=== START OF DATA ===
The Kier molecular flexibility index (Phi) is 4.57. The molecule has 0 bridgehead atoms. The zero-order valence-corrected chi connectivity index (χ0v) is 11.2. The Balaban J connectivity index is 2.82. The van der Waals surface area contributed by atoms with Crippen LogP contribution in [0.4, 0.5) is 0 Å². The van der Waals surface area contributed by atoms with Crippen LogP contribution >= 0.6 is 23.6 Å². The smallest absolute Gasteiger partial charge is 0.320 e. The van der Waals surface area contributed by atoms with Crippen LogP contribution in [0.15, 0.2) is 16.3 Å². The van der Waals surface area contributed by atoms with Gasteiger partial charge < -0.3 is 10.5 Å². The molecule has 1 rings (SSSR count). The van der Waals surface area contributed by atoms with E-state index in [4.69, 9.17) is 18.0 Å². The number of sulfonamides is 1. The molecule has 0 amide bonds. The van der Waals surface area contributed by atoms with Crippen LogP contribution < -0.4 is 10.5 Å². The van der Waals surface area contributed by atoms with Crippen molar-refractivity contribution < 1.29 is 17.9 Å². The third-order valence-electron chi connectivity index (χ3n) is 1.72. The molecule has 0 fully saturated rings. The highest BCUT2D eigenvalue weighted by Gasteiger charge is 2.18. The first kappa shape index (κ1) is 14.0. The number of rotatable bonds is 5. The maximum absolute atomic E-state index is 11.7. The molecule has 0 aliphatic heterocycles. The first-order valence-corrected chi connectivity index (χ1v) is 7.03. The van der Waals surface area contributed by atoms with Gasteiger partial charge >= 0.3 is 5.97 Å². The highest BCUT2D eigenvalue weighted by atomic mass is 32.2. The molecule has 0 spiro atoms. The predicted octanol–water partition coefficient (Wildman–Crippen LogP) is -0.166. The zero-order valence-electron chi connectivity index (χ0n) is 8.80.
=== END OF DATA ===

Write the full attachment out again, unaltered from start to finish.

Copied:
The Kier molecular flexibility index (Phi) is 4.57. The molecule has 0 bridgehead atoms. The zero-order valence-corrected chi connectivity index (χ0v) is 11.2. The Balaban J connectivity index is 2.82. The van der Waals surface area contributed by atoms with Crippen LogP contribution in [0.4, 0.5) is 0 Å². The van der Waals surface area contributed by atoms with Crippen LogP contribution >= 0.6 is 23.6 Å². The smallest absolute Gasteiger partial charge is 0.320 e. The van der Waals surface area contributed by atoms with Crippen LogP contribution in [0.15, 0.2) is 16.3 Å². The van der Waals surface area contributed by atoms with Gasteiger partial charge < -0.3 is 10.5 Å². The molecule has 1 rings (SSSR count). The van der Waals surface area contributed by atoms with E-state index in [4.69, 9.17) is 18.0 Å². The number of sulfonamides is 1. The molecule has 0 amide bonds. The van der Waals surface area contributed by atoms with Crippen LogP contribution < -0.4 is 10.5 Å². The van der Waals surface area contributed by atoms with Crippen molar-refractivity contribution < 1.29 is 17.9 Å². The third-order valence-electron chi connectivity index (χ3n) is 1.72. The molecule has 0 fully saturated rings. The highest BCUT2D eigenvalue weighted by Gasteiger charge is 2.18. The first kappa shape index (κ1) is 14.0. The number of rotatable bonds is 5. The maximum absolute atomic E-state index is 11.7. The molecule has 0 aliphatic heterocycles. The first-order valence-corrected chi connectivity index (χ1v) is 7.03. The van der Waals surface area contributed by atoms with Gasteiger partial charge >= 0.3 is 5.97 Å². The highest BCUT2D eigenvalue weighted by atomic mass is 32.2. The molecule has 0 spiro atoms. The predicted octanol–water partition coefficient (Wildman–Crippen LogP) is -0.166. The zero-order valence-electron chi connectivity index (χ0n) is 8.80.